Following this logic, I’ve found that using airstones will speed up dechlorination by almost a half.

One more thing you can do to speed up the process is reaching out to the… sun.

Ultraviolet light

Ultraviolet light gives chlorine AND chloramine enough energy to do some mysterious physics and makes them leave the water significantly faster.

When I was younger I used to work as a lifeguard during the summer months.

My duty would include maintaining the proper pH and Chlorine levels of the pool, to keep it safe and bacteria-free for our residents.

Some pools kept their chlorine levels steady throughout the sunny days and some couldn’t.

Baffled, I spoke to my supervisor, only to find out that the ones that had stable chlorine values were treated with UV protection in the form of cyanuric acid.

It was why they weren’t losing chlorine in the sun.

I also have two fellow aquarists (one keeps a reef tank and the other – a pond), reporting that leaving a bucket (read 5 gallons) of water sit in the sun for a day would neutralize most Chloramine traces. And while you can remove chlorine from water by leaving it out in the sunlight, it will certainly take you more than a day.

Or a week if it’s treated with chloramine.

Don’t judge them, by the way – every fishkeeper has a moment when they don’t have access to an RO/DI device or a dechlorinator.

Some water facilities do use a method called low-pressure UV dechloramination, so there is merit to their anecdotes.

Activated carbon

Activated carbon filters will absolutely get rid of the nasties.

There are such filters in most pitchers and also RO systems.

However, the carbon filters in pitchers will wear out way faster when dealing with chlorine or chloramine.

If you fancy the purifying tank idea, you can set up a filter media like this, to fasten the removal.

Author’s note: There’s more than one type of carbon filter. Basically, all of them will remove chlorine without issues. Chloramine, on the other hand, can be effectively filtered by what’s called “surface-modified” activated carbon. You can sometimes find this type of carbon filter labeled as “Catalytic carbon filtration”.

RO/DI water filtration systems

RO/DI/Distilled water is your best option. These all refer to the way the water was purified:

  • RO – Reverse Osmosis purification;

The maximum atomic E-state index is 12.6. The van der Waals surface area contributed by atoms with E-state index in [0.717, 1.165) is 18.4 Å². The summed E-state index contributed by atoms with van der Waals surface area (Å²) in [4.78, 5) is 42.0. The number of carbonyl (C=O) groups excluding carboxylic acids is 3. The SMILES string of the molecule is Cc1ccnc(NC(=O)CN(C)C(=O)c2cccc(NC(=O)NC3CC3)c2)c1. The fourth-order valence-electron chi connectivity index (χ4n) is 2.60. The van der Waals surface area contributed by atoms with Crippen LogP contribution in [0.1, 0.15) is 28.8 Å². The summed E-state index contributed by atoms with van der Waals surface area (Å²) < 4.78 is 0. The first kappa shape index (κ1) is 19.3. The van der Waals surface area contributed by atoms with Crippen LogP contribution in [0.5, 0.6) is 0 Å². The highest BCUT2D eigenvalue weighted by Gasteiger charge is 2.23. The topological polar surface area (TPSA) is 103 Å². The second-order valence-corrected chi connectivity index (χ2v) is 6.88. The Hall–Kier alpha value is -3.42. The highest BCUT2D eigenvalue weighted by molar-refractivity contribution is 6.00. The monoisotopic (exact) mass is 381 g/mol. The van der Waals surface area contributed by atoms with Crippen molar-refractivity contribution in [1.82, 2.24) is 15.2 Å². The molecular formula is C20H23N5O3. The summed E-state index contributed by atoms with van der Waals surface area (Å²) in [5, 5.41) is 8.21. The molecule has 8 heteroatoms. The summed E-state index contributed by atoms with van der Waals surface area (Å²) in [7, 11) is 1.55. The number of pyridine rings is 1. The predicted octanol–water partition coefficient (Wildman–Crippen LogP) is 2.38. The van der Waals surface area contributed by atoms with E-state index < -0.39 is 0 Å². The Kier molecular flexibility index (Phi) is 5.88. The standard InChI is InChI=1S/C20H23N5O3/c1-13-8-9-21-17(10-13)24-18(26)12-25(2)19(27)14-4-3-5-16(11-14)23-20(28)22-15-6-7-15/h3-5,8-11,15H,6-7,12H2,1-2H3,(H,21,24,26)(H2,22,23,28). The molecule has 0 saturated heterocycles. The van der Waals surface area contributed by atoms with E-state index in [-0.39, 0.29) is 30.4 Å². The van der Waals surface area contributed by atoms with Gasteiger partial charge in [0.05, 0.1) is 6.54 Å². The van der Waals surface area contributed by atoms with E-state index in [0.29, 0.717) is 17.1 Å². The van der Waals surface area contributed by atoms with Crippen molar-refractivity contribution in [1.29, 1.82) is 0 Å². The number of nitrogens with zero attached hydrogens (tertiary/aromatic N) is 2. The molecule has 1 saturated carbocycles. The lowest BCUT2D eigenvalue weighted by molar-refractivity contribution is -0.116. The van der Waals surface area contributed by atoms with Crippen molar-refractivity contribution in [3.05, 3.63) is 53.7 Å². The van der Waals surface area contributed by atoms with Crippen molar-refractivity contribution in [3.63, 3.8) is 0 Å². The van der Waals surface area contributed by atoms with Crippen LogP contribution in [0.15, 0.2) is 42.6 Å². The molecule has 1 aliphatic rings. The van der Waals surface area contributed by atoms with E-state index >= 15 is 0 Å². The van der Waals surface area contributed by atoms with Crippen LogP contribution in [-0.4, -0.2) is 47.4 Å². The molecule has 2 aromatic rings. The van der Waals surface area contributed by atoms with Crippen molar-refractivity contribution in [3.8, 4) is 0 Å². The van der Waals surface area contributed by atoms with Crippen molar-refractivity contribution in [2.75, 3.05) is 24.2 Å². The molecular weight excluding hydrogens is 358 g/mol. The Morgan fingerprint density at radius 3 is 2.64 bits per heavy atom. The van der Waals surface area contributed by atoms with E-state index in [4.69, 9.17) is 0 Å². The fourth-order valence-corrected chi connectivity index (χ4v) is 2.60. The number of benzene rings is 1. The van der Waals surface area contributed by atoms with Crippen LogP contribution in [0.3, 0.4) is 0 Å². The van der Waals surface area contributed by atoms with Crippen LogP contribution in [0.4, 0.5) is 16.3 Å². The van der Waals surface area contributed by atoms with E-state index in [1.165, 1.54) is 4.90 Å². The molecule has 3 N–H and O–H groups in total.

• DI – Deionized water;
  • Distilled – water purified by evaporation, also known as distillation.

These purifying methods will get rid not only of chlorines but also everything else that might harm your fish. If you plan on maintaining a reef tank, proper water purification is a must, as marine pet fish are VERY sensitive to the chemicals in tap water.

Distillation can be costly, but if money is not a factor for you (which I doubt if you’re reading this) then go for it. Reverse Osmosis and Deionization units that are suitable for coral reef aquariums come at the reasonable price and they’re a very cost-effective investment.

They will save you many headaches, not only for dechlorination but also for algae-favoring phosphate levels and whatnot. It is really the purchase you should be after when you’re done gearing up your saltwater aquarium.

Don’t forget to remineralize any type of purified water before using it in an aquarium (the link leads to a thorough explanation I wrote on purified water and fish tanks). That’s because fish get their vital minerals from water so you need to add the good ones back to water that’s been purified.

Any water that goes in your fish tank should have some minerals in it, or you risk killing you fish. Putting a fish in water that’s too soft can also impair the fish’s fluid retention capabilities, and may result in weird swimming and pressed organs.

Vitamin C

Vitamin C is well known for its immunity enhancing properties but less so for its chlorine neutralization capabilities.

According to a report published by the USDA, both forms of vitamin C are great at neutralizing chlorine. And fortunately enough chloramine as well.

To get rid of chlorine from your tap water you’ll need to add 2.5 parts ascorbic acid for every part of chlorine.

Once added to the water, the ascorbic acid will need five minutes to take effect.

Keep in mind that this might lower the pH so it would be a good idea to test the water parameters before you add the water to your tank.

Set up your own DIY dechlorinator at home

Following these thoughts, here’s how to remove chlorine from tap water without chemicals at home:

You can set up a “purifying” glass container that sits under the sun with a filter, or perhaps, a wave maker like the ones people often use in their saltwater aquariums, and an air pump. This setup may take a day or two of running, but it will eventually get you rid of all the chlorine.

To me, this sounds super expensive just for the sole purpose of dechlorinating, even though the cheapest gear will do the work.